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Database of Abstracts of Reviews of Effects (DARE): Quality-assessed Reviews [Internet].

A systematic literature review of the effectiveness of non-pharmacological interventions to prevent wandering in dementia and evaluation of the ethical implications and acceptability of their use

L Robinson, D Hutchings, L Corner, F Beyer, H Dickinson, A Vanoli, T Finch, J Hughes, C Ballard, C May, and J Bond.

Review published: 2006.

Link to full article: [Journal publisher]

CRD summary

This review concluded that there was no adequate, good-quality evidence from controlled trials to recommend the use of any specific non-pharmacological intervention to reduce wandering in people with dementia. This conclusion was based on a generally well-conducted systematic review and is likely to be reliable.

Authors' objectives

To determine the effectiveness and cost-effectiveness of non-pharmacological interventions (excluding subjective barriers), compared with usual care, for the prevention of wandering in people with dementia, and to evaluate the acceptability to stakeholders of such interventions and identify ethical issues associated with their use.

Searching

The authors searched 14 electronic databases; the search strategies were reported. The searches were supplemented with handsearches of reference lists from primary and review articles, journals, grey literature, conference proceedings and research registers. External and internal topic experts were also contacted for further studies. The searches were not restricted by language of publication.

Study selection

Study designs of evaluations included in the review

Randomised controlled trials (RCTs), non-randomised controlled trials, controlled before-and-after studies, cohort studies (prospective and retrospective) and case-control studies (prospective and retrospective) were eligible for inclusion. Both randomised and non-randomised studies were included in the review.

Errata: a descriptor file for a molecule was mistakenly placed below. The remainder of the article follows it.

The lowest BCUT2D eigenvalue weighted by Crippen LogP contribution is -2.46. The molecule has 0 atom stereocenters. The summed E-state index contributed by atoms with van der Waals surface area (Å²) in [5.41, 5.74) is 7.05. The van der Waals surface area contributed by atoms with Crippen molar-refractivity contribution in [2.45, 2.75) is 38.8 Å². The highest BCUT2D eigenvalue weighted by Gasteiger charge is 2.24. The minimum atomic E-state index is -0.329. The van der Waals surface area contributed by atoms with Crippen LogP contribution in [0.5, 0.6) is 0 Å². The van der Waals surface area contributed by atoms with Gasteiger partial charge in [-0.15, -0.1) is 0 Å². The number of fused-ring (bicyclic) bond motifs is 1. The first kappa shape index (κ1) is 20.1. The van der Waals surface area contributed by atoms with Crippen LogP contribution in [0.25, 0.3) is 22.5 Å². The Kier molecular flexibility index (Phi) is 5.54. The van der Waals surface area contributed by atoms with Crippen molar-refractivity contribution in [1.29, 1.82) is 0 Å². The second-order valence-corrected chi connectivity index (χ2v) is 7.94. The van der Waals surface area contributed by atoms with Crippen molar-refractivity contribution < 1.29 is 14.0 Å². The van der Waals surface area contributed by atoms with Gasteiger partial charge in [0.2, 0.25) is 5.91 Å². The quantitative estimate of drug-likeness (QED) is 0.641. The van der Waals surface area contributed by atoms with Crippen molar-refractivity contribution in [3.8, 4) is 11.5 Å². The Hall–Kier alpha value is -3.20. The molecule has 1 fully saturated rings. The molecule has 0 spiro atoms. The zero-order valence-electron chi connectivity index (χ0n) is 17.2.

Specific interventions included in the review

Non-pharmacological interventions to prevent wandering applied in any setting were included in the review. These included: physical barriers (e.g. alarms, locks); physical restraints (e.g. ropes, tethers, Buxton chairs, cocoon); electronic/technological devices (e.g. electronic tagging and tracking devices, alarm pads to detect movement from bed, or other electronic means of monitoring); behavioural interventions (e.g. cognitive-behavioural therapy, cognitive rehabilitation and reality orientation); multidisciplinary team interventions and/or carer interventions (e.g. education and training); prevention/distraction activities (e.g. music therapy, physical activity, planned walking); alternative therapies (e.g. homeopathy); sensory therapies (e.g. aromatherapy, multi-sensory environment, massage/touch).

Participants included in the review

The participants included in the review were people with acute or chronic cognitive impairment, of any age, who exhibited wandering behaviour. This included people with dementia (vascular, Alzheimer's disease, mixed (vascular and Alzheimer's) and Lewy Body, unclassified) and also people who were chronically cognitively impaired but did not fulfil the accepted criteria for the classification of dementia (e.g. people with mild neuro-cognitive disorder). People with a syndrome of acute cognitive impairment (delirium), with or without pre-existing chronic cognitive impairment, were also eligible.

Outcomes assessed in the review

Studies were included if they used any measure of the primary outcome of wandering behaviour. The included studies measured wandering behaviour in a variety of different ways. The secondary outcomes included: number and nature of accidents, number and cause of deaths, withdrawal from treatment, satisfaction with intervention, quality of life, anxiety or distress, and related costs.

How were decisions on the relevance of primary studies made?

Two reviewers independently screened studies for inclusion. Any disagreements were resolved by a third or fourth reviewer.

Assessment of study quality

The validity of the RCTs was assessed using published criteria relating to adequacy of randomisation, concealment of allocation, blinding of the outcome assessors and loss to follow-up. Additional information on individual or cluster randomisation and the comparability of the treatment groups at baseline was also recorded. Non-RCTs were assessed for concealment of allocation, blinding of the outcome assessors, comparability of the treatment groups at baseline and adjustment for potential confounders. Two reviewers independently assessed the validity of the studies.

Data extraction

Two reviewers independently extracted the data from the primary studies. Relevant details of study characteristics, methodological quality and outcomes were extracted and presented in tables and figures. Mean values with standard deviations were extracted where possible.